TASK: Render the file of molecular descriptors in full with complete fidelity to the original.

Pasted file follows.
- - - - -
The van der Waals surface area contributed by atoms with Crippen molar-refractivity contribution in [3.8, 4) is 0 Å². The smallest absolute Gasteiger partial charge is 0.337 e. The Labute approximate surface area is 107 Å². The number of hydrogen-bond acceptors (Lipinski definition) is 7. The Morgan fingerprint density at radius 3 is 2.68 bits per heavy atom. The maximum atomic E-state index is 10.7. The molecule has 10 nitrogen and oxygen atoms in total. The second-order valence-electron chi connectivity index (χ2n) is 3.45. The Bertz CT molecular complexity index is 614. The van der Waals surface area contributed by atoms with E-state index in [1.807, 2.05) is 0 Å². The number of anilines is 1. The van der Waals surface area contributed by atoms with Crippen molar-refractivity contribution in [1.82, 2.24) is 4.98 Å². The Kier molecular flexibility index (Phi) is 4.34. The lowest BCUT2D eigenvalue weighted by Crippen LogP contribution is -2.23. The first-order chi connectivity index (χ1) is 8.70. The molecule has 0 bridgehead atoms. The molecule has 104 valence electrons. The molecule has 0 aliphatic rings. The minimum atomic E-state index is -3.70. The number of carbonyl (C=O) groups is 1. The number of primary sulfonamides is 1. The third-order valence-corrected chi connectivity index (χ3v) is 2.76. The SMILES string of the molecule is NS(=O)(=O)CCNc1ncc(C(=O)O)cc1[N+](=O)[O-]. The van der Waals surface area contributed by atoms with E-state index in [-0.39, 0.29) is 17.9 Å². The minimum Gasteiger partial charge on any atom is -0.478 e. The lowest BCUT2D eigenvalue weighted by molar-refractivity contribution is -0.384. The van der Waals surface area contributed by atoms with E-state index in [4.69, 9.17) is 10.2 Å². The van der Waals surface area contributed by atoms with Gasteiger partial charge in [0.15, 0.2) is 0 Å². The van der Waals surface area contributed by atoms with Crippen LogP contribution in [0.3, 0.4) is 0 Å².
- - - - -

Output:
The van der Waals surface area contributed by atoms with Crippen molar-refractivity contribution in [3.8, 4) is 0 Å². The smallest absolute Gasteiger partial charge is 0.337 e. The Labute approximate surface area is 107 Å². The number of hydrogen-bond acceptors (Lipinski definition) is 7. The Morgan fingerprint density at radius 3 is 2.68 bits per heavy atom. The maximum atomic E-state index is 10.7. The molecule has 10 nitrogen and oxygen atoms in total. The second-order valence-electron chi connectivity index (χ2n) is 3.45. The Bertz CT molecular complexity index is 614. The van der Waals surface area contributed by atoms with E-state index in [1.807, 2.05) is 0 Å². The number of anilines is 1. The van der Waals surface area contributed by atoms with Crippen molar-refractivity contribution in [1.82, 2.24) is 4.98 Å². The Kier molecular flexibility index (Phi) is 4.34. The lowest BCUT2D eigenvalue weighted by Crippen LogP contribution is -2.23. The first-order chi connectivity index (χ1) is 8.70. The molecule has 0 bridgehead atoms. The molecule has 104 valence electrons. The molecule has 0 aliphatic rings. The minimum atomic E-state index is -3.70. The number of carbonyl (C=O) groups is 1. The number of primary sulfonamides is 1. The third-order valence-corrected chi connectivity index (χ3v) is 2.76. The SMILES string of the molecule is NS(=O)(=O)CCNc1ncc(C(=O)O)cc1[N+](=O)[O-]. The van der Waals surface area contributed by atoms with E-state index in [-0.39, 0.29) is 17.9 Å². The minimum Gasteiger partial charge on any atom is -0.478 e. The lowest BCUT2D eigenvalue weighted by molar-refractivity contribution is -0.384. The van der Waals surface area contributed by atoms with E-state index in [4.69, 9.17) is 10.2 Å². The van der Waals surface area contributed by atoms with Gasteiger partial charge in [0.15, 0.2) is 0 Å². The van der Waals surface area contributed by atoms with Crippen LogP contribution in [0.3, 0.4) is 0 Å².